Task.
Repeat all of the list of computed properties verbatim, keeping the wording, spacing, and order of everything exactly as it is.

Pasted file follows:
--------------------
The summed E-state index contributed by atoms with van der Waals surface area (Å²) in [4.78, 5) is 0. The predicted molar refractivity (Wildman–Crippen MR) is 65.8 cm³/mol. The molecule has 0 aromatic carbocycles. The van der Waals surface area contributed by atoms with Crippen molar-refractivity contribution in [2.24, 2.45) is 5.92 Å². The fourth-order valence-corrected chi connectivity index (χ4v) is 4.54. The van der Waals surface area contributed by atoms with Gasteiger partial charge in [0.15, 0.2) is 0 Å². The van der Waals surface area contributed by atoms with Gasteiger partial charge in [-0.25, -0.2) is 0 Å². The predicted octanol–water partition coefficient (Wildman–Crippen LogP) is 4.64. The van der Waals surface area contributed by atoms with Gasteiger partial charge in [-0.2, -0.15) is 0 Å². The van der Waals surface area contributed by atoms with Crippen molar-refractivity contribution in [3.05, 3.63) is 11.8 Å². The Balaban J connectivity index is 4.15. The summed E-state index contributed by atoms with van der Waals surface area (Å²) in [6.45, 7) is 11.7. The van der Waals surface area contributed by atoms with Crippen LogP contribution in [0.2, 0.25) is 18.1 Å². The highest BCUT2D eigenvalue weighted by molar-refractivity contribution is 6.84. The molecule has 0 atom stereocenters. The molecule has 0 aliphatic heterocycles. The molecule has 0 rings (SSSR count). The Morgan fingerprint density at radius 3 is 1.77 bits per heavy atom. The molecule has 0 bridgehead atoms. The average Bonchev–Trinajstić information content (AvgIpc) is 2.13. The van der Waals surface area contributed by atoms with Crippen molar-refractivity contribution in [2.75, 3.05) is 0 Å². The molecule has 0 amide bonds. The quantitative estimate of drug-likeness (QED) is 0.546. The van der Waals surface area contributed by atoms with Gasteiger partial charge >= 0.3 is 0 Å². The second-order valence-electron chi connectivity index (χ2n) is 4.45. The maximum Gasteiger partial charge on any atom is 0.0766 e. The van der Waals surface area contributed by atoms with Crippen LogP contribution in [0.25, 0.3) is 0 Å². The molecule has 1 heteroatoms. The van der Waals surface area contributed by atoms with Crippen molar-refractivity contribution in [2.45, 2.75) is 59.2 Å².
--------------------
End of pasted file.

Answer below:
The summed E-state index contributed by atoms with van der Waals surface area (Å²) in [4.78, 5) is 0. The predicted molar refractivity (Wildman–Crippen MR) is 65.8 cm³/mol. The molecule has 0 aromatic carbocycles. The van der Waals surface area contributed by atoms with Crippen molar-refractivity contribution in [2.24, 2.45) is 5.92 Å². The fourth-order valence-corrected chi connectivity index (χ4v) is 4.54. The van der Waals surface area contributed by atoms with Gasteiger partial charge in [0.15, 0.2) is 0 Å². The van der Waals surface area contributed by atoms with Gasteiger partial charge in [-0.25, -0.2) is 0 Å². The predicted octanol–water partition coefficient (Wildman–Crippen LogP) is 4.64. The van der Waals surface area contributed by atoms with Gasteiger partial charge in [-0.2, -0.15) is 0 Å². The van der Waals surface area contributed by atoms with Crippen molar-refractivity contribution in [3.05, 3.63) is 11.8 Å². The Balaban J connectivity index is 4.15. The summed E-state index contributed by atoms with van der Waals surface area (Å²) in [6.45, 7) is 11.7. The van der Waals surface area contributed by atoms with Crippen LogP contribution in [0.2, 0.25) is 18.1 Å². The highest BCUT2D eigenvalue weighted by molar-refractivity contribution is 6.84. The molecule has 0 atom stereocenters. The molecule has 0 aliphatic heterocycles. The molecule has 0 rings (SSSR count). The Morgan fingerprint density at radius 3 is 1.77 bits per heavy atom. The molecule has 0 bridgehead atoms. The average Bonchev–Trinajstić information content (AvgIpc) is 2.13. The van der Waals surface area contributed by atoms with Crippen molar-refractivity contribution in [2.75, 3.05) is 0 Å². The molecule has 0 amide bonds. The quantitative estimate of drug-likeness (QED) is 0.546. The van der Waals surface area contributed by atoms with Gasteiger partial charge >= 0.3 is 0 Å². The second-order valence-electron chi connectivity index (χ2n) is 4.45. The maximum Gasteiger partial charge on any atom is 0.0766 e. The van der Waals surface area contributed by atoms with Crippen LogP contribution in [0.25, 0.3) is 0 Å². The molecule has 1 heteroatoms. The van der Waals surface area contributed by atoms with Crippen molar-refractivity contribution in [2.45, 2.75) is 59.2 Å².